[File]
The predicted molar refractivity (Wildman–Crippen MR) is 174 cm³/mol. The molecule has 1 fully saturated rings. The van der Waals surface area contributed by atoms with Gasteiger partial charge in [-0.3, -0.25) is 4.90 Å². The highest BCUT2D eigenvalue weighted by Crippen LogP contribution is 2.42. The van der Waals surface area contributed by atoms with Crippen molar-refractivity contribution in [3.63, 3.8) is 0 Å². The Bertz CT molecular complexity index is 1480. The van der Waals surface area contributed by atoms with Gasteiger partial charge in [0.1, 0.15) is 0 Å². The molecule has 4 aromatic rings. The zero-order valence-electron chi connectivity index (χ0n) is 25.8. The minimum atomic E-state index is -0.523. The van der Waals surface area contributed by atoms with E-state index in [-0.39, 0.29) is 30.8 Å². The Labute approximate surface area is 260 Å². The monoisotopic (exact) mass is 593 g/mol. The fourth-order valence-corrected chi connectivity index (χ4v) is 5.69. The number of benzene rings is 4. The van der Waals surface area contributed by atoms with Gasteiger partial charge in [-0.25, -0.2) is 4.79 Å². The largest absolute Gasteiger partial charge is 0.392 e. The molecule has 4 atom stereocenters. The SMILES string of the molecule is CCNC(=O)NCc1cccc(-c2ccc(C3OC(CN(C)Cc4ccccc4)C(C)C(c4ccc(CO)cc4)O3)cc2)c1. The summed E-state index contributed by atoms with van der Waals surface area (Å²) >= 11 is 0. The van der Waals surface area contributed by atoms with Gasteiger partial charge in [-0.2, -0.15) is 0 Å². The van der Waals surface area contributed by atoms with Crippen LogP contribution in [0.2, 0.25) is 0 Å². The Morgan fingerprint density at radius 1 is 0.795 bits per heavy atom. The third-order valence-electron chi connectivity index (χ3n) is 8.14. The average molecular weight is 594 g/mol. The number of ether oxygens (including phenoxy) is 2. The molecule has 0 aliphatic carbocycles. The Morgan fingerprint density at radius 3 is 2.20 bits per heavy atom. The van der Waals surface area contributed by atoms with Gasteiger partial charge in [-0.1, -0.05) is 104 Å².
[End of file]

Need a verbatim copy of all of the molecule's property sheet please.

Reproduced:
The predicted molar refractivity (Wildman–Crippen MR) is 174 cm³/mol. The molecule has 1 fully saturated rings. The van der Waals surface area contributed by atoms with Gasteiger partial charge in [-0.3, -0.25) is 4.90 Å². The highest BCUT2D eigenvalue weighted by Crippen LogP contribution is 2.42. The van der Waals surface area contributed by atoms with Crippen molar-refractivity contribution in [3.63, 3.8) is 0 Å². The Bertz CT molecular complexity index is 1480. The van der Waals surface area contributed by atoms with Gasteiger partial charge in [0.1, 0.15) is 0 Å². The molecule has 4 aromatic rings. The zero-order valence-electron chi connectivity index (χ0n) is 25.8. The minimum atomic E-state index is -0.523. The van der Waals surface area contributed by atoms with E-state index in [-0.39, 0.29) is 30.8 Å². The Labute approximate surface area is 260 Å². The monoisotopic (exact) mass is 593 g/mol. The fourth-order valence-corrected chi connectivity index (χ4v) is 5.69. The number of benzene rings is 4. The van der Waals surface area contributed by atoms with Gasteiger partial charge in [-0.25, -0.2) is 4.79 Å². The largest absolute Gasteiger partial charge is 0.392 e. The molecule has 4 atom stereocenters. The SMILES string of the molecule is CCNC(=O)NCc1cccc(-c2ccc(C3OC(CN(C)Cc4ccccc4)C(C)C(c4ccc(CO)cc4)O3)cc2)c1. The summed E-state index contributed by atoms with van der Waals surface area (Å²) >= 11 is 0. The van der Waals surface area contributed by atoms with Gasteiger partial charge in [-0.2, -0.15) is 0 Å². The van der Waals surface area contributed by atoms with Crippen LogP contribution in [0.2, 0.25) is 0 Å². The Morgan fingerprint density at radius 1 is 0.795 bits per heavy atom. The third-order valence-electron chi connectivity index (χ3n) is 8.14. The average molecular weight is 594 g/mol. The number of ether oxygens (including phenoxy) is 2. The molecule has 0 aliphatic carbocycles. The Morgan fingerprint density at radius 3 is 2.20 bits per heavy atom. The van der Waals surface area contributed by atoms with Gasteiger partial charge in [-0.1, -0.05) is 104 Å².